The role of the mass media to propagate messages of criminality to the general public is vital in this process.Mathiesen illustrates the dangerousness of the “new media” and points out how we have become dependent on media institutions for “definitions, significance, and response” (1986, 85). The operation of the media to “prime audiences” serves to reinforce specific messages about race and criminality to the general population (Jiwani 2011, 45). Working alongside priming is the use of “media templates” to simplify analysis of news stories to ameliorate misunderstandings the general population possess regarding news events (Jiwani 2011, 45). Stereotypes and racial profiling are the trademarks of the mass media, aiding to criminalize those outside of the mythical norm.        (More)   

Elementary Schoolers' Arrests In Florida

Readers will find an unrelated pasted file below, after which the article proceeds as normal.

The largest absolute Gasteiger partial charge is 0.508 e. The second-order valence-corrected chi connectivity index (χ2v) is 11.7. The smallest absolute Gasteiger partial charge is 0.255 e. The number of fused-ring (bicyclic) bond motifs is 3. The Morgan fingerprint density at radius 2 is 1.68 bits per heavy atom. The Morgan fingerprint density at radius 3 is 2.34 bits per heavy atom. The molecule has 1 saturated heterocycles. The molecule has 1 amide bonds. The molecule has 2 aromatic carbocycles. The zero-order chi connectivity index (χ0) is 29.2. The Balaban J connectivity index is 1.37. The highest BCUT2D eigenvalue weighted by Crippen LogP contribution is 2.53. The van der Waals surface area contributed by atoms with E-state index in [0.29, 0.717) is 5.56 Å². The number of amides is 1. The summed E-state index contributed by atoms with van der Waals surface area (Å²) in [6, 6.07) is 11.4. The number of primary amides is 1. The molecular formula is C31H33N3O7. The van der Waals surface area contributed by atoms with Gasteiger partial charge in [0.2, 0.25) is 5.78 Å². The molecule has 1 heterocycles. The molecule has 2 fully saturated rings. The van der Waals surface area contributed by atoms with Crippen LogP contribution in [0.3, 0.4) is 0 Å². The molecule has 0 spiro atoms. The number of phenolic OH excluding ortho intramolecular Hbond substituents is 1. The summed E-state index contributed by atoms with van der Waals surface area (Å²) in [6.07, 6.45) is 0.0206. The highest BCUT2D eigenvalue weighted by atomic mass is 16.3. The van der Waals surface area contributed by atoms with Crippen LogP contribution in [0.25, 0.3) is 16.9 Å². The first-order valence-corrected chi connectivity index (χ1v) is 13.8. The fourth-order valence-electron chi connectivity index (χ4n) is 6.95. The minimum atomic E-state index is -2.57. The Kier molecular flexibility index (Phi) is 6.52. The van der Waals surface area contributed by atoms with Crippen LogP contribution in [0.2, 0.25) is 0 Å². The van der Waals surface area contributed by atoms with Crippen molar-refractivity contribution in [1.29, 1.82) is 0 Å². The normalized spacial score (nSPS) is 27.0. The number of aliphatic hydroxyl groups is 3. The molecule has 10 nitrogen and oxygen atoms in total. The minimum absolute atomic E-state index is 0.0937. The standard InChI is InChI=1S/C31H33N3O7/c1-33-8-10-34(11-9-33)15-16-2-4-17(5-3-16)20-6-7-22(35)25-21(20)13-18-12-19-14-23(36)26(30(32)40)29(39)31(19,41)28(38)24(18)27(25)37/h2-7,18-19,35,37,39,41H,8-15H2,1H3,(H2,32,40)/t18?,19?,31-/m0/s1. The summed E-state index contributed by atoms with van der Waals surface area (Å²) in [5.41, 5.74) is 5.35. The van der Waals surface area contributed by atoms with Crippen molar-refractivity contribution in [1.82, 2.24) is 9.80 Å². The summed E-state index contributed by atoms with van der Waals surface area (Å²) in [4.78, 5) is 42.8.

Alarm Justice Officials
                        

Janay Jelks loves singing, coloring and Dora the Explorer. She's 12 but has the mental age of a preschooler.

She also has a felony rap sheet.

Janay has been arrested three times since September at Cherokee School, an Orlando elementary school designed to be a safe place for the youngest Orange County students with severe emotional problems.

She's not alone. Since the start of school in August, police have arrested 11 students a total of 14 times at Cherokee, which has an enrollment of 57.        (More)       

African American Students in Illinois Disproportionately Face Suspensions

         

One of every 4 African-American public school students in Illinois was suspended at least once for disciplinary reasons during the 2009-10 school year, the highest rate among 47 states examined in a national study released Tuesday.

Illinois schools, in particular Chicago Public Schools, also had the widest gap in suspension rates between black and white students, according to the report, underscoring concerns by many educators that African-Americans face harsher discipline than their classmates.        (More)